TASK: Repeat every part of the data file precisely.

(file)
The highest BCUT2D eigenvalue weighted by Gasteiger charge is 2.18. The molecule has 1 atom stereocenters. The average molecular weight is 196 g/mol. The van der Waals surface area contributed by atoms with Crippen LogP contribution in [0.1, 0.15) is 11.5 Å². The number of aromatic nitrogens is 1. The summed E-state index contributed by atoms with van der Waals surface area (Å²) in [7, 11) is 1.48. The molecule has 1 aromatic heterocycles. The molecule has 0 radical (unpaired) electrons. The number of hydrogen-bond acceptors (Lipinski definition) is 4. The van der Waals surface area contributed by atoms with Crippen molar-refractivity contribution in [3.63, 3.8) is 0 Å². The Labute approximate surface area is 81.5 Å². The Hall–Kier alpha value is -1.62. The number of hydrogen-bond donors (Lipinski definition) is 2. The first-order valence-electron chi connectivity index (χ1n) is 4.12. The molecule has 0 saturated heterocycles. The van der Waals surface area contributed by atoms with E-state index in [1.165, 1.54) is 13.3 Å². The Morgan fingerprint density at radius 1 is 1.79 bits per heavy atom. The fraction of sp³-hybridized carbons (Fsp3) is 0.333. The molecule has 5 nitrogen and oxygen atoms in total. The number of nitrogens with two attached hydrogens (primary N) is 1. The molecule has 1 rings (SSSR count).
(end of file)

The highest BCUT2D eigenvalue weighted by Gasteiger charge is 2.18. The molecule has 1 atom stereocenters. The average molecular weight is 196 g/mol. The van der Waals surface area contributed by atoms with Crippen LogP contribution in [0.1, 0.15) is 11.5 Å². The number of aromatic nitrogens is 1. The summed E-state index contributed by atoms with van der Waals surface area (Å²) in [7, 11) is 1.48. The molecule has 1 aromatic heterocycles. The molecule has 0 radical (unpaired) electrons. The number of hydrogen-bond acceptors (Lipinski definition) is 4. The van der Waals surface area contributed by atoms with Crippen molar-refractivity contribution in [3.63, 3.8) is 0 Å². The Labute approximate surface area is 81.5 Å². The Hall–Kier alpha value is -1.62. The number of hydrogen-bond donors (Lipinski definition) is 2. The first-order valence-electron chi connectivity index (χ1n) is 4.12. The molecule has 0 saturated heterocycles. The van der Waals surface area contributed by atoms with E-state index in [1.165, 1.54) is 13.3 Å². The Morgan fingerprint density at radius 1 is 1.79 bits per heavy atom. The fraction of sp³-hybridized carbons (Fsp3) is 0.333. The molecule has 5 nitrogen and oxygen atoms in total. The number of nitrogens with two attached hydrogens (primary N) is 1. The molecule has 1 rings (SSSR count).